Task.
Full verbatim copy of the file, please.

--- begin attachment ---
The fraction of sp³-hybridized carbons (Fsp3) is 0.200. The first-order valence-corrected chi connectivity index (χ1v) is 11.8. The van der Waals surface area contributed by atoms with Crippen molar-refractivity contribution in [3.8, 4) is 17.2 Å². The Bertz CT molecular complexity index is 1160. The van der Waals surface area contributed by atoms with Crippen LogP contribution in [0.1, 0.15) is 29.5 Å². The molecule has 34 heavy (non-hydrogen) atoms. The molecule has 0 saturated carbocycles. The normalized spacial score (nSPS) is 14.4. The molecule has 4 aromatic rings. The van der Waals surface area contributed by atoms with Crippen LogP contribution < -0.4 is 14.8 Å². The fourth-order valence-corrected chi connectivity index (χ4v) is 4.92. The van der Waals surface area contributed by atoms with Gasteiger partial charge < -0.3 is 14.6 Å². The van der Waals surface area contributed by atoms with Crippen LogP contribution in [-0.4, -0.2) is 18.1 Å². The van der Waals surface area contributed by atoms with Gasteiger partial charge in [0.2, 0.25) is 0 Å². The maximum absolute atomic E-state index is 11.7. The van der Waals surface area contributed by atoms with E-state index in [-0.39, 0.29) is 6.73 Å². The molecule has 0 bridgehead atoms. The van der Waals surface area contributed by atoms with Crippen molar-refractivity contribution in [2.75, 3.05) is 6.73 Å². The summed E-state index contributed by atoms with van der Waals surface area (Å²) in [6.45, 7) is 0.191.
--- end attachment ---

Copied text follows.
The fraction of sp³-hybridized carbons (Fsp3) is 0.200. The first-order valence-corrected chi connectivity index (χ1v) is 11.8. The van der Waals surface area contributed by atoms with Crippen molar-refractivity contribution in [3.8, 4) is 17.2 Å². The Bertz CT molecular complexity index is 1160. The van der Waals surface area contributed by atoms with Crippen LogP contribution in [0.1, 0.15) is 29.5 Å². The molecule has 34 heavy (non-hydrogen) atoms. The molecule has 0 saturated carbocycles. The normalized spacial score (nSPS) is 14.4. The molecule has 4 aromatic rings. The van der Waals surface area contributed by atoms with Crippen LogP contribution < -0.4 is 14.8 Å². The fourth-order valence-corrected chi connectivity index (χ4v) is 4.92. The van der Waals surface area contributed by atoms with Gasteiger partial charge < -0.3 is 14.6 Å². The van der Waals surface area contributed by atoms with Crippen LogP contribution in [-0.4, -0.2) is 18.1 Å². The van der Waals surface area contributed by atoms with Gasteiger partial charge in [0.2, 0.25) is 0 Å². The maximum absolute atomic E-state index is 11.7. The van der Waals surface area contributed by atoms with E-state index in [-0.39, 0.29) is 6.73 Å². The molecule has 0 bridgehead atoms. The van der Waals surface area contributed by atoms with Crippen molar-refractivity contribution in [2.75, 3.05) is 6.73 Å². The summed E-state index contributed by atoms with van der Waals surface area (Å²) in [6.45, 7) is 0.191.